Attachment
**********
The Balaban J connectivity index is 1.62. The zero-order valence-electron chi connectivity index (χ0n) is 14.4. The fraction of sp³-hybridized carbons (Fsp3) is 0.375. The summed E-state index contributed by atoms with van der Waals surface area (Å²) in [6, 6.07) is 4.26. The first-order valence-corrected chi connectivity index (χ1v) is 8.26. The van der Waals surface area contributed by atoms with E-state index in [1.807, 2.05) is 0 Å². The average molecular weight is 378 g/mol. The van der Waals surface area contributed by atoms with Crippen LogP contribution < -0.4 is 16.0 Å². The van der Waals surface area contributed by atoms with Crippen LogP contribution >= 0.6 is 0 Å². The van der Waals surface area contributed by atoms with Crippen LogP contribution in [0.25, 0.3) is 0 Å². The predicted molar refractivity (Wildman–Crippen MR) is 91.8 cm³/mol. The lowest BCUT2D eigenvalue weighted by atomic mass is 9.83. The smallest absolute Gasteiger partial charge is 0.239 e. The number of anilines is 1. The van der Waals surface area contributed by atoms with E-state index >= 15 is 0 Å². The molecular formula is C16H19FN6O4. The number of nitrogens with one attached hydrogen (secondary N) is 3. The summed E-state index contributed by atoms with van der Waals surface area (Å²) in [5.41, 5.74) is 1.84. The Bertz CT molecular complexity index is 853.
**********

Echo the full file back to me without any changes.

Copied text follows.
The Balaban J connectivity index is 1.62. The zero-order valence-electron chi connectivity index (χ0n) is 14.4. The fraction of sp³-hybridized carbons (Fsp3) is 0.375. The summed E-state index contributed by atoms with van der Waals surface area (Å²) in [6, 6.07) is 4.26. The first-order valence-corrected chi connectivity index (χ1v) is 8.26. The van der Waals surface area contributed by atoms with E-state index in [1.807, 2.05) is 0 Å². The average molecular weight is 378 g/mol. The van der Waals surface area contributed by atoms with Crippen LogP contribution < -0.4 is 16.0 Å². The van der Waals surface area contributed by atoms with Crippen LogP contribution >= 0.6 is 0 Å². The van der Waals surface area contributed by atoms with Crippen LogP contribution in [0.25, 0.3) is 0 Å². The predicted molar refractivity (Wildman–Crippen MR) is 91.8 cm³/mol. The lowest BCUT2D eigenvalue weighted by atomic mass is 9.83. The smallest absolute Gasteiger partial charge is 0.239 e. The number of anilines is 1. The van der Waals surface area contributed by atoms with E-state index >= 15 is 0 Å². The molecular formula is C16H19FN6O4. The number of nitrogens with one attached hydrogen (secondary N) is 3. The summed E-state index contributed by atoms with van der Waals surface area (Å²) in [5.41, 5.74) is 1.84. The Bertz CT molecular complexity index is 853.